Pride Of Place

“Man, there are so many beautiful places. If you could see it with my eyes… well, let me make something here so you can see what I’m talking about… it’s gonna be great.” -Me

Everybody moves to the island because they fall in love with what they behold as “island life: a better life” or at least they think they could. What folks greatly under estimate on this journey of reckoning the grass is greener, is the impact they have–on the culture, the people, the place. Every person makes a difference, for better or worse. The trick is to discover what impact you’re having. To make your affect conscious whatever it is. To bring an awareness to your behavior and its impact beyond your nose. If it’s uncomfortable, you’re doing it right. Often times it’s both: you make something better, and something else gets worse. It’s not a matter of linear perfection, it’s a matter of awareness that maintains and seeds “island life: a better life” as resonate truth for generations.

It depends who you talk to on how better or worse is defined. I have gotten a cease and desist order for attempting to host two chickens for eggs in my backyard. “They don’t want fresh eggs?!” I was incredulous but what’s more, I was humbled in the face of the notice on my door that what’s better is indeed in the eyes of the beholder. I invite you to behold.

I will say, if someone wants to smack something down by making the case it breaks the no poultry farming rule in the neighborhood, they ought to prove they are making something that contributes to wellness of the community, and not just being an a*hole. I would call it the No A*holes clause.

In general, in every place, what’s actually progress has been viewed historically as bad at the time. This is just the way we are. Negative nellies. That said, the progress happening around here isn’t all unicorns and rainbows either. We manage the swing by pressing our persons into what we value by working to embody the tenants more, by building groups for and against, by posting on facebook. We talk about if not what we have, what we want to have. There are lots of questions. As a harborer of optimism, I say this is all good and that it works out. Who said, If it’s not OK, it’s not the end? That.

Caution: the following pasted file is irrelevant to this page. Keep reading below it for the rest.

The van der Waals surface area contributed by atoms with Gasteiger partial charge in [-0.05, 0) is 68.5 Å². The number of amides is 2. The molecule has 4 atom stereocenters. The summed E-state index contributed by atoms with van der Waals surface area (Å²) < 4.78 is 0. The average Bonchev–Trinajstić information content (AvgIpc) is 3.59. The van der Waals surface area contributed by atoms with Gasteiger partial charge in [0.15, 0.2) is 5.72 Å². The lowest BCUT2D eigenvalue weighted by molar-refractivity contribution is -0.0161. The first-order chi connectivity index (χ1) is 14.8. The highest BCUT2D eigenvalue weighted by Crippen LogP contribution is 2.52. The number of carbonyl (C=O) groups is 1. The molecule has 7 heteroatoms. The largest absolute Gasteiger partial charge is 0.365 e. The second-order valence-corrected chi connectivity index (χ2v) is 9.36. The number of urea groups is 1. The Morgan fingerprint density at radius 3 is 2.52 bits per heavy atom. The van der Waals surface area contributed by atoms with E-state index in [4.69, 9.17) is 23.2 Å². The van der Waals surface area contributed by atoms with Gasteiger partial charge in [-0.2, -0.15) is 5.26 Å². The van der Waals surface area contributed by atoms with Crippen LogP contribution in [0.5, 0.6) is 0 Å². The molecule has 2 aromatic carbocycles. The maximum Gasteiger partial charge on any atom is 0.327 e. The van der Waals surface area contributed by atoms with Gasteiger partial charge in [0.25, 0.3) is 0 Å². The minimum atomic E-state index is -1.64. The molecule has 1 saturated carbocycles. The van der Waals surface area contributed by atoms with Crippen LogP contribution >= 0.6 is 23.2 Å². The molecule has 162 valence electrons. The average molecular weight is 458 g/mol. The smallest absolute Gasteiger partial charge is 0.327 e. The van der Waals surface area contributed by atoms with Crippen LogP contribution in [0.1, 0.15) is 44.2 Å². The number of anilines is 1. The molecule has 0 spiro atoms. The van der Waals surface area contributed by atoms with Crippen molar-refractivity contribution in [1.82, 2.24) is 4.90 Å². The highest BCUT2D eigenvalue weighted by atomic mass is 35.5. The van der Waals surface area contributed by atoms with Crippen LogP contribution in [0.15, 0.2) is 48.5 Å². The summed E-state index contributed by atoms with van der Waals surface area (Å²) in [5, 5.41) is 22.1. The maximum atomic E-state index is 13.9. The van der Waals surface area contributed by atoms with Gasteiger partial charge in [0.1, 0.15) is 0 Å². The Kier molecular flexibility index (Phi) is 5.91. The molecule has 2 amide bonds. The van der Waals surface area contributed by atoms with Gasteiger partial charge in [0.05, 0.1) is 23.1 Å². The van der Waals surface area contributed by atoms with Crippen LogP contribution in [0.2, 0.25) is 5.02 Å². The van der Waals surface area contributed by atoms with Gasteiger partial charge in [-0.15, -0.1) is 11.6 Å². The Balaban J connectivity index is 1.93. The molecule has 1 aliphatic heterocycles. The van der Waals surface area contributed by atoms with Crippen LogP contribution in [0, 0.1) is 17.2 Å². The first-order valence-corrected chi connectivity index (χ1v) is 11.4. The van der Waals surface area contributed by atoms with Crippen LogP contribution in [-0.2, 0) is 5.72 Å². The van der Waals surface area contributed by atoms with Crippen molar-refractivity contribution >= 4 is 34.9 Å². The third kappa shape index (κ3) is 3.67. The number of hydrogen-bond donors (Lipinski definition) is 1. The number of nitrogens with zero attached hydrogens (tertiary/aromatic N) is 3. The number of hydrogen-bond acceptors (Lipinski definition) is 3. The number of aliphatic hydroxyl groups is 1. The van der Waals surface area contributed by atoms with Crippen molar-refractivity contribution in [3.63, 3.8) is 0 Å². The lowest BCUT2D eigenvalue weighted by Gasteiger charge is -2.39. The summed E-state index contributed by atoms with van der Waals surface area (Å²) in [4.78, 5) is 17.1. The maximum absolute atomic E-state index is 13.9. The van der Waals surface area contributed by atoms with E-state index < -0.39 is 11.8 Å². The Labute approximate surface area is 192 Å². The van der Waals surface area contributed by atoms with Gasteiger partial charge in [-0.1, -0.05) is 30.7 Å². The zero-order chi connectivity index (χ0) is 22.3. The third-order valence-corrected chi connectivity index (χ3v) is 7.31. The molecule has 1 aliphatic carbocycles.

Bainbridge Island I’ve called home for just over a decade now. I’m committed to raising my children here, so by my watch I’ll be here for another decade. So, what else am I doing here? Truth be told, I am more in love with the island today than on the first day we met. I’m invested. It’s a beautiful place, just like the license plate frames say. Lots of spots to be seen, but more importantly, lost of spots to get lost in, to build and toil on whatever your heart’s desire. We gotta be turning out at least one hermit a day. Also! The thing about getting lost is: it can be shared. People are down for getting lost together, and this island is a fine backdrop for just that. This is what’s so wonderful, you see.

Parties. Ya know, our ancestors partied a lot more than we do. By party I mean, social gathering everyday–our lives as social animals depending on it. It was built-in to lifestyles then, yes, we depended on one another in fundamental ways for survival. Forget about this thriving stuff. Like, if I didn’t depend on you, I might not get a crop this year or whatever. Back-breaking work then didn’t mean being hunched over a computer and sustaining repetitive motion injuries, it mean producing fundamental goods that sustained our life. God help me if the internet goes out or the massive earthquake fault line we live directly on top of doesn’t shake the hell out of all the massive systems (that I have no idea how they work) that supply me basic things like beans. I don’t know how to grow beans! And with the internet out, how will I learn?! Heeeelp, people.

So, it’s imperative that we invest in one another now. Folks buy glorious properties on the island, not because they want to hole-up and die surrounded by only people they pay to. No. People buy island property with the vision of sharing it in some way. Creating a legacy. We think we will too. We have the best intentions (the road to hell, ya know) then life happens. The screwy parts of our culture, an unintended consequence of modern technology, has us lit-up in the dark not by the warmth of conversation or the delight of shared experience between us in the flesh, no, but by the sickly pallor of the computer screen. Wake up. Share what you have. Ask for help.